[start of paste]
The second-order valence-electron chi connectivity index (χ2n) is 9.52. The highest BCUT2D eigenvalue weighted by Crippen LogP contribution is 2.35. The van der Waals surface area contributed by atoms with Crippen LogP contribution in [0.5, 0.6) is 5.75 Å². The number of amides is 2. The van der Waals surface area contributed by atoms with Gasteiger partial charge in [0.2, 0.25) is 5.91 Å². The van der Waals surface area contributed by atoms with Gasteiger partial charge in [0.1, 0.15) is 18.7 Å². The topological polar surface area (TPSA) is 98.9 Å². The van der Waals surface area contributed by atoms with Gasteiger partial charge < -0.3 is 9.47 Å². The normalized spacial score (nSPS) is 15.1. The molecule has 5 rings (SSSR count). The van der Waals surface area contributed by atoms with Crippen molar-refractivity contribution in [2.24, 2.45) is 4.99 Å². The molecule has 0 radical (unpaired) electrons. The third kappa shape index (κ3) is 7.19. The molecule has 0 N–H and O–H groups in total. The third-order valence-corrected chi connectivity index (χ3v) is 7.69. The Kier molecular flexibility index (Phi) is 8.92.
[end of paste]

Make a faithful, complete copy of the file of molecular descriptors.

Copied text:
The second-order valence-electron chi connectivity index (χ2n) is 9.52. The highest BCUT2D eigenvalue weighted by Crippen LogP contribution is 2.35. The van der Waals surface area contributed by atoms with Crippen LogP contribution in [0.5, 0.6) is 5.75 Å². The number of amides is 2. The van der Waals surface area contributed by atoms with Gasteiger partial charge in [0.2, 0.25) is 5.91 Å². The van der Waals surface area contributed by atoms with Gasteiger partial charge in [0.1, 0.15) is 18.7 Å². The topological polar surface area (TPSA) is 98.9 Å². The van der Waals surface area contributed by atoms with Gasteiger partial charge < -0.3 is 9.47 Å². The normalized spacial score (nSPS) is 15.1. The molecule has 5 rings (SSSR count). The van der Waals surface area contributed by atoms with Crippen molar-refractivity contribution in [2.24, 2.45) is 4.99 Å². The molecule has 0 radical (unpaired) electrons. The third kappa shape index (κ3) is 7.19. The molecule has 0 N–H and O–H groups in total. The third-order valence-corrected chi connectivity index (χ3v) is 7.69. The Kier molecular flexibility index (Phi) is 8.92.